The decision by major banks not to fully pass on the Reserve Bank's official rate to mortgage borrowers demonstrates the power of big investors at a time of tighter profit margins, according to interest rate analyst.
But Peter Arnold, director of data at the financial services monitoring firm RateCity, says the move by the Big Four isn't surprising and proves that the interests of shareholders is now the number one priority for major banks.
"Protecting those margins, holding back money as equity is now very important. But as a borrower, you're the one who's paying the price here," Mr Arnold told the ABC's AM program.
"There'd be a lot of pressure from shareholders. The bank profits are a big source of income for super funds so the typical Aussie is benefiting in some regards.
"But the big investors are certainly a force to be reckoned with."
The changing priority for banks is in contrast to the past decade when Federal Treasurers including Peter Costello, Wayne Swan and Joe Hockey publically urged banks to pass on rate cuts in full.
Bank chief executives were routinely carpeted in public and private when official rate cuts were held back to protect profit margins.
When the Reserve Bank cut rates in May on federal budget day, three of the four major banks delivered the full rate cut to borrowers.
But yesterday, major banks passed on around half the official reduction with the National Australia Bank handing over just 0.1 percent of the RBA's 0.25 percentage point reduction.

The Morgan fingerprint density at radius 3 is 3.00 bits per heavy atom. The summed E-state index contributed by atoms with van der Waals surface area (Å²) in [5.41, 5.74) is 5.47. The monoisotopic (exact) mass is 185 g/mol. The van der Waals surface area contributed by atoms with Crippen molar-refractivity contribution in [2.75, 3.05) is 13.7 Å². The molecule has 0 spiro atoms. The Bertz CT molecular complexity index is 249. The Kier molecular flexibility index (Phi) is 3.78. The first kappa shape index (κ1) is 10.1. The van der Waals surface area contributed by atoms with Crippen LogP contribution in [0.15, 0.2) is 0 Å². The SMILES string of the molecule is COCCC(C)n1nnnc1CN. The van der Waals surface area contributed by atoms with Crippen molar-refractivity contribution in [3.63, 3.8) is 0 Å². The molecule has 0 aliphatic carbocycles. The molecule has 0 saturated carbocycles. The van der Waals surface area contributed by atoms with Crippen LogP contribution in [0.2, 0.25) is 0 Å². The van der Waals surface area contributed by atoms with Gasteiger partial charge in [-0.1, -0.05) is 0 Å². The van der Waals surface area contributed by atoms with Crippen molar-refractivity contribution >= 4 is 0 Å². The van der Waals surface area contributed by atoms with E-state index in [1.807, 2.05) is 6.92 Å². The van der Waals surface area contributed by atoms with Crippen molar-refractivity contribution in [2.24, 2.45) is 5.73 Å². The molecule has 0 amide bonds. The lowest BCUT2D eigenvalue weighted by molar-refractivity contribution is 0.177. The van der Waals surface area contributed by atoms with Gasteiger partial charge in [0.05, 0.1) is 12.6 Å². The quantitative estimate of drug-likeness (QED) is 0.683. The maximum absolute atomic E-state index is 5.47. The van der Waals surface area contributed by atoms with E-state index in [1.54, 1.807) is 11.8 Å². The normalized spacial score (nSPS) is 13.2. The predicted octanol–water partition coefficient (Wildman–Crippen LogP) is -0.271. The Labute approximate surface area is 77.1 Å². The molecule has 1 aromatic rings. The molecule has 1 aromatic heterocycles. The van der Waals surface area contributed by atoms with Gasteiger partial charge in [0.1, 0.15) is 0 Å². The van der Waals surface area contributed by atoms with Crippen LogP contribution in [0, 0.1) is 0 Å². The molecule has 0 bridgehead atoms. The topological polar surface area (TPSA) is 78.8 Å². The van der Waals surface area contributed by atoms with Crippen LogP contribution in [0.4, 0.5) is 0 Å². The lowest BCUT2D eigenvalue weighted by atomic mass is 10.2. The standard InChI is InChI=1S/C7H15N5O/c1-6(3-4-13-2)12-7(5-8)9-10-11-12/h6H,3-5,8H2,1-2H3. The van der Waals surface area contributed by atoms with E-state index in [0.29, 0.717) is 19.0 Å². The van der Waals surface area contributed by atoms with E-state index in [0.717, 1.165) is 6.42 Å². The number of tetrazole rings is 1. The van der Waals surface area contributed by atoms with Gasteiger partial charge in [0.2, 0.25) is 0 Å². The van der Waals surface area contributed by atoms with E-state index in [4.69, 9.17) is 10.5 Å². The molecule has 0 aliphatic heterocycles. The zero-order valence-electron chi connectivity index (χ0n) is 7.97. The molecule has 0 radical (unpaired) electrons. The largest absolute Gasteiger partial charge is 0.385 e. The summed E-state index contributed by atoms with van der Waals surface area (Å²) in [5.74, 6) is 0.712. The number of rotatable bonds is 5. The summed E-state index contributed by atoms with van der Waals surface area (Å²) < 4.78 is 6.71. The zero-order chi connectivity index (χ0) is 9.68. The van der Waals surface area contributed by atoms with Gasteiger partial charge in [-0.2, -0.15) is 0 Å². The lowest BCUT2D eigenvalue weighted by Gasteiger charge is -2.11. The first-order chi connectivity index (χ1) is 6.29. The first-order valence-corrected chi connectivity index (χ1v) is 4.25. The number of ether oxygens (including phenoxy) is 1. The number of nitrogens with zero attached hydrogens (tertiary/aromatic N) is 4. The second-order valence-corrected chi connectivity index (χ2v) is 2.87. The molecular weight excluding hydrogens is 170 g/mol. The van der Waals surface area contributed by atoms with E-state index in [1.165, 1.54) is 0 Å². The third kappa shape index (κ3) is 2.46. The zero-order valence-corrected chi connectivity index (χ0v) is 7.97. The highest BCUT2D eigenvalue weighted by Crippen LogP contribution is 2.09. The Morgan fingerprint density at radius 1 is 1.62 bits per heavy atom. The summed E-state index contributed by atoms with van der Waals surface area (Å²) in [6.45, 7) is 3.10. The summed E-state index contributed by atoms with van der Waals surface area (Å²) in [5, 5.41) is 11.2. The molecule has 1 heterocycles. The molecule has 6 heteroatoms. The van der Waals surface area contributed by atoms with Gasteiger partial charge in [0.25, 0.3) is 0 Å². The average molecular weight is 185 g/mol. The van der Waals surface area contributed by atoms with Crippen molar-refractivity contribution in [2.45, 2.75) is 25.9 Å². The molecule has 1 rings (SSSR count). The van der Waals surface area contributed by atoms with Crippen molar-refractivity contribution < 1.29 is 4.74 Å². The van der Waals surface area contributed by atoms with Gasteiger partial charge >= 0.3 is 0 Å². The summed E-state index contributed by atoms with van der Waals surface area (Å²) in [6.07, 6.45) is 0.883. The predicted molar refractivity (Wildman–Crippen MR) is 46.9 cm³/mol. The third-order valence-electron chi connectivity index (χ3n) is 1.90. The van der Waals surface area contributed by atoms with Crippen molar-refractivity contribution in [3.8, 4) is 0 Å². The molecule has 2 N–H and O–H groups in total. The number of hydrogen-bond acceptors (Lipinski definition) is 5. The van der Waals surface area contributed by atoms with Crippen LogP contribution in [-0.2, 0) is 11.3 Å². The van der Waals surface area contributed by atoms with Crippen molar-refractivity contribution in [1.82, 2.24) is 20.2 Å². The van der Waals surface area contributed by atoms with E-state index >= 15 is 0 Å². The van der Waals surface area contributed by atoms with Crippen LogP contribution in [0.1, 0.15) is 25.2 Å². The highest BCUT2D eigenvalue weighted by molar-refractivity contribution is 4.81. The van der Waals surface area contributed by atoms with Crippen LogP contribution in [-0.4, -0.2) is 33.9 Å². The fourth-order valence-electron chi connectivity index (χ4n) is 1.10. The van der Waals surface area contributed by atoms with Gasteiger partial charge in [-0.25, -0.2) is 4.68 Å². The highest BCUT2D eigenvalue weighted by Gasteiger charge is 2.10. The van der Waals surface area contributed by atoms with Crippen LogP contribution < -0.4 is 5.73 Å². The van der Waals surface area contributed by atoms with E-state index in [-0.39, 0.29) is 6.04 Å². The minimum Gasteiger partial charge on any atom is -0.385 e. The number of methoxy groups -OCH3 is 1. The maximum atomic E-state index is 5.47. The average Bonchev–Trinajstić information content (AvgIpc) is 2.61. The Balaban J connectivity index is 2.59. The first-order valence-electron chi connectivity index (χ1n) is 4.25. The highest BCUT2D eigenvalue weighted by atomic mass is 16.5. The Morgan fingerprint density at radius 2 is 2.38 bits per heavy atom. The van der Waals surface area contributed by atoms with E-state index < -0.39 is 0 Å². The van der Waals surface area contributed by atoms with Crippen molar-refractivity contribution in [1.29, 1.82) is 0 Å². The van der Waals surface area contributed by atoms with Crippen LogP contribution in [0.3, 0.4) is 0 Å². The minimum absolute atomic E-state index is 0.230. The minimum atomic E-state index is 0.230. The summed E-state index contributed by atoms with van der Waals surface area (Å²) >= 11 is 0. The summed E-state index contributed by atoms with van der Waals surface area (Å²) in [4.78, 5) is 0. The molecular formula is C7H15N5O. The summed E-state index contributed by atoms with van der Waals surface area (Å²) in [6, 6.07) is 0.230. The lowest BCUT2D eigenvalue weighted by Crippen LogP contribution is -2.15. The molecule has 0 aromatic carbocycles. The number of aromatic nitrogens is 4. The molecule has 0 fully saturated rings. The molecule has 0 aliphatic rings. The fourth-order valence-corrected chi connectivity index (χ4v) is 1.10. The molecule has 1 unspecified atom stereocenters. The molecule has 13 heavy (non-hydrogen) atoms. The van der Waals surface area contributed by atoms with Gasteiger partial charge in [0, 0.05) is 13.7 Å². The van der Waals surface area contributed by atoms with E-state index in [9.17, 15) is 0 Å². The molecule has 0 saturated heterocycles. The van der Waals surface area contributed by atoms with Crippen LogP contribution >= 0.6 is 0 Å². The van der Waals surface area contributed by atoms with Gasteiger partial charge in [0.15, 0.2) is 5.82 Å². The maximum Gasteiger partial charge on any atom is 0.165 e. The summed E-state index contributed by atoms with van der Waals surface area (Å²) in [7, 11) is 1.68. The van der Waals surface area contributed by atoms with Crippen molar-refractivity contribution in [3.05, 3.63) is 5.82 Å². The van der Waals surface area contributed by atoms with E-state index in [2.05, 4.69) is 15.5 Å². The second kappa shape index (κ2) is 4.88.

Instead term deposit rates have been sweetened by the Commonwealth, NAB, ANZ and Westpac to ensure depositors - who are hurting from record low rates - keep their money with banks.
Peter Arnold says banks are under more pressure than ever given demands from institutional shareholders along with the Australian Prudential Regulation Authority (APRA) which now requires banks to keep more cash in reserve to deal with potential shocks.
As economists question the Reserve Bank's strategy in taking rates to record lows, there are still fresh memories of banks raising rates independently in the leadup to the global financial crisis when bank funding costs spiralled.
Mr Arnold warns borrowers could be exposed to the scenario of independent rate hikes again in the event of a global shock.
"That could certainly happen again, " Mr Arnold told AM.
"We've seen it before and it's happened this decade. We saw some months where the RBA didn't move and the major banks added 0.1 to 0.5 percent extra on to home loan rates."
While the major banks have held back the full RBA cut, smaller banks without shareholders are better positioned to pass on the full 0.25 percent to borrowers.
The former credit union Bank Australia was the first to move, opening the door for other borrowers to do the same.